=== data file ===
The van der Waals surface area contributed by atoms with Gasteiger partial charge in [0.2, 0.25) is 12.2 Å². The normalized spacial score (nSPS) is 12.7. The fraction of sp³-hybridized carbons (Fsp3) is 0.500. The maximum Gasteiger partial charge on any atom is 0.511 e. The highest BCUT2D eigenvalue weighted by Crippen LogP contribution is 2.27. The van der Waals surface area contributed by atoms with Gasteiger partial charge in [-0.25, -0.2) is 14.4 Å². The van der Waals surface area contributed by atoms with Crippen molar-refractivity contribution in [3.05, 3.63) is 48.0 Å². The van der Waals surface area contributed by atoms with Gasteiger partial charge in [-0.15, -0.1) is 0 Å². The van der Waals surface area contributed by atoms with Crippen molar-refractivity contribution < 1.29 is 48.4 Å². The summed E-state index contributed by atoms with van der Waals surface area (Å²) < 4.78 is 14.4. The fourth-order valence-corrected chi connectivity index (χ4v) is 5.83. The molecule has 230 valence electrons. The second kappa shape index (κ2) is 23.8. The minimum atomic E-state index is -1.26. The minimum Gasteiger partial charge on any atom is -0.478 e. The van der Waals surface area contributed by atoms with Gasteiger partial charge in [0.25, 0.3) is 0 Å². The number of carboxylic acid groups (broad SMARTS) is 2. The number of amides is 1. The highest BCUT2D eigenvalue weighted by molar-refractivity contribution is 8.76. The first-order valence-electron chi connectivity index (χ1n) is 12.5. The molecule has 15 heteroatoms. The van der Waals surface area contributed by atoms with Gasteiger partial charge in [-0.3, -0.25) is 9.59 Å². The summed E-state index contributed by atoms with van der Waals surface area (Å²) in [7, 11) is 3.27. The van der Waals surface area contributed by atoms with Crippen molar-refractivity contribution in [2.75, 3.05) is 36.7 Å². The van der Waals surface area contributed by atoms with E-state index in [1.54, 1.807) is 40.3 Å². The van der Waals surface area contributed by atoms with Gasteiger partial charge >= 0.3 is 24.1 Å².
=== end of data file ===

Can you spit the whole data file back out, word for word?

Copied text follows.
The van der Waals surface area contributed by atoms with Gasteiger partial charge in [0.2, 0.25) is 12.2 Å². The normalized spacial score (nSPS) is 12.7. The fraction of sp³-hybridized carbons (Fsp3) is 0.500. The maximum Gasteiger partial charge on any atom is 0.511 e. The highest BCUT2D eigenvalue weighted by Crippen LogP contribution is 2.27. The van der Waals surface area contributed by atoms with Gasteiger partial charge in [-0.25, -0.2) is 14.4 Å². The van der Waals surface area contributed by atoms with Crippen molar-refractivity contribution in [3.05, 3.63) is 48.0 Å². The van der Waals surface area contributed by atoms with Gasteiger partial charge in [-0.15, -0.1) is 0 Å². The van der Waals surface area contributed by atoms with Crippen molar-refractivity contribution < 1.29 is 48.4 Å². The summed E-state index contributed by atoms with van der Waals surface area (Å²) < 4.78 is 14.4. The fourth-order valence-corrected chi connectivity index (χ4v) is 5.83. The molecule has 230 valence electrons. The second kappa shape index (κ2) is 23.8. The minimum atomic E-state index is -1.26. The minimum Gasteiger partial charge on any atom is -0.478 e. The van der Waals surface area contributed by atoms with Gasteiger partial charge in [0.25, 0.3) is 0 Å². The number of carboxylic acid groups (broad SMARTS) is 2. The number of amides is 1. The highest BCUT2D eigenvalue weighted by molar-refractivity contribution is 8.76. The first-order valence-electron chi connectivity index (χ1n) is 12.5. The molecule has 15 heteroatoms. The van der Waals surface area contributed by atoms with Gasteiger partial charge in [-0.3, -0.25) is 9.59 Å². The summed E-state index contributed by atoms with van der Waals surface area (Å²) in [7, 11) is 3.27. The van der Waals surface area contributed by atoms with Crippen molar-refractivity contribution in [2.75, 3.05) is 36.7 Å². The van der Waals surface area contributed by atoms with E-state index in [1.54, 1.807) is 40.3 Å². The van der Waals surface area contributed by atoms with Gasteiger partial charge >= 0.3 is 24.1 Å².